UConn is back in the Big East. You know it, I know it and now Dan Hurley has spoken about it.
The UConn men’s basketball head coach sat down with the media on a teleconference Wednesday to talk the new conference as well as provide updates on the team and how they’re handling the return to campus.
Unsurprisingly, Hurley seemed ecstatic about the conference move.
“Going back to the Big East wasn’t a small win, it was a huge win,” he said. “It brings UConn basketball to its identity. At least from the men’s side, it puts us in a position to, I think, realistically make a run at being that elite program again.”
Big East impact
There are many points in which the Big East helps UConn tick back up to the next level. As Hurley mentioned, it brings the school back to its roots and helps it re-find its identity that was aimlessly floating in the deadly waters that the East Carolina Pirates sail through. An identity lost at sea idling next to the island of misfit toys called the American Athletic Conference.
Now that UConn has hit land again, it is back to the big city and the tournament that is fixed under the lights.
“There’s nothing like the Big East tournament and I don’t think there’s anything remotely close,” Hurley, who spent his playing days with Big East cohort Seton Hall, said.
UConn has won that very tournament seven times with the last coming during its thrilling five games in five days run in 2011.
Hurley anticipates the energy at conference games to be high, noting that he expects home games to be sellouts and road games to be near sellouts as well.
“I love electrifying atmospheres. I love playing in big games and now we have a chance to play 20 of them guaranteed in conference and every one of them is going to be huge,” Hurley said.
The Big East ranked fourth among men’s basketball conferences in total attendance with over 1.85 million fans at their games in 2019, which was more than the Big 12 and Pac-12 — both Power 5 conferences.
Fans aren’t the only people showing up in droves because of the return, either. Highly regarded recruits are back to do more than just try the Dairy Bar’s ice cream.
“It had an impact in recruiting, it definitely had a role with Andre Jackson’s recruitment, I think it definitely helped with Adama,” Hurley said.
Hurley’s thoughts on the season
There were two sides to the coronavirus topic for this press conference: one question asking whether a season will happen at all and the other about how the team is handling the social distancing and testing on-campus.
Hurley said he’s trying to stay optimistic about the likelihood of a season and is focused on preparing for November, or a later, start. He later added that he didn’t think it was quite the time to make a determination on the college basketball schedule.
Later, he mentioned that the data he has seen is scary and acknowledged that the virus disproportionately affects Black men. He said he may never be comfortable with playing considering that a majority of players and nearly half the coaches on the team are people of color.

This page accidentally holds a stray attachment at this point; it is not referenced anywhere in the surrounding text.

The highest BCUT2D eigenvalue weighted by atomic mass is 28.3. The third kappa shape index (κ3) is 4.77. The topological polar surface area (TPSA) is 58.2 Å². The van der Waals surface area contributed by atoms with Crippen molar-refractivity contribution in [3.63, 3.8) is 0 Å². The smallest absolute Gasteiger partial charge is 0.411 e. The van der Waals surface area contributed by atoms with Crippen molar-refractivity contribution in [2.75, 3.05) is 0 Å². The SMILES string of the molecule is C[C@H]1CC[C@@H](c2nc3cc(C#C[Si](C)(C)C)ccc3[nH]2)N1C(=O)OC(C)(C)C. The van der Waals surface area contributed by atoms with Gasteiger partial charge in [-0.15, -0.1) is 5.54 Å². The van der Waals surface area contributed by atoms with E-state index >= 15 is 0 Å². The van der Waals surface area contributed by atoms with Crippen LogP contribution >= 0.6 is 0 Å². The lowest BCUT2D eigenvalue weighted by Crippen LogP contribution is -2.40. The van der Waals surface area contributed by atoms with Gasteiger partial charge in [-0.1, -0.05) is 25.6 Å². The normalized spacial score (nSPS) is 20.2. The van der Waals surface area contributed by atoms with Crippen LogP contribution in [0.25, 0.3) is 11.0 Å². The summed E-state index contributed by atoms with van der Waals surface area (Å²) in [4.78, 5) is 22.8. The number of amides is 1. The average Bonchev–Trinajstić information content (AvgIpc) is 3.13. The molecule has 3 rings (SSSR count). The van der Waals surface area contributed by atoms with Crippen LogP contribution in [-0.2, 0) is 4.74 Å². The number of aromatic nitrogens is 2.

“I’m not sure that I would ever be comfortable, unless this thing changes pretty significantly,” Hurley said.
In terms of how the team is trying to minimize the spread of the virus in-house, the team is following state guidelines as well as protocols established by team trainer James Doran.
As of Wednesday, nine of the 13 rostered players were on campus, but Hurley wasn’t allowed to say exactly who was and who wasn’t back with the team.
All nine, at least, were tested for coronavirus, went into a self-quarantine to wait for test results and all came back negative. They will continue to be tested “periodically,” Hurley said, including as the remaining players are added.
He also said that a “number of the staff” have been tested and allowed to return as well.
Workout groups were initially limited to two people at a time — including on the court the practice facility — but Hurley said that has been expanded to groups of four because of the success in Connecticut at controlling the virus. The on-court groups, however, are at stationed at opposite ends of the facility and everyone is wearing masks, Hurley said.
“The best work that these guys will be able to do with us right now is obviously camaraderie, chemistry. They’re going to be able to get strength work in, if they volunteer to do it, and they are able to get into the practice gym and get shots,” Hurley said.
Hurley said Tyler Polley’s medical reports have been looking good and Akok Akok “looks great” and is shooting again. Hurley considers both to be ahead of schedule.
Javonte Brown-Ferguson, who is from Ontario, Canada, has not joined the team yet because he hasn’t been able to transfer over his I-20 form — an immigration document — since it requires the student to be enrolled in an at least one partially in-person class.
There were no professors available to teach an in-person summer class at UConn right now, but Hurley said they’re trying to get him into one during the second summer session, which starts on August 1.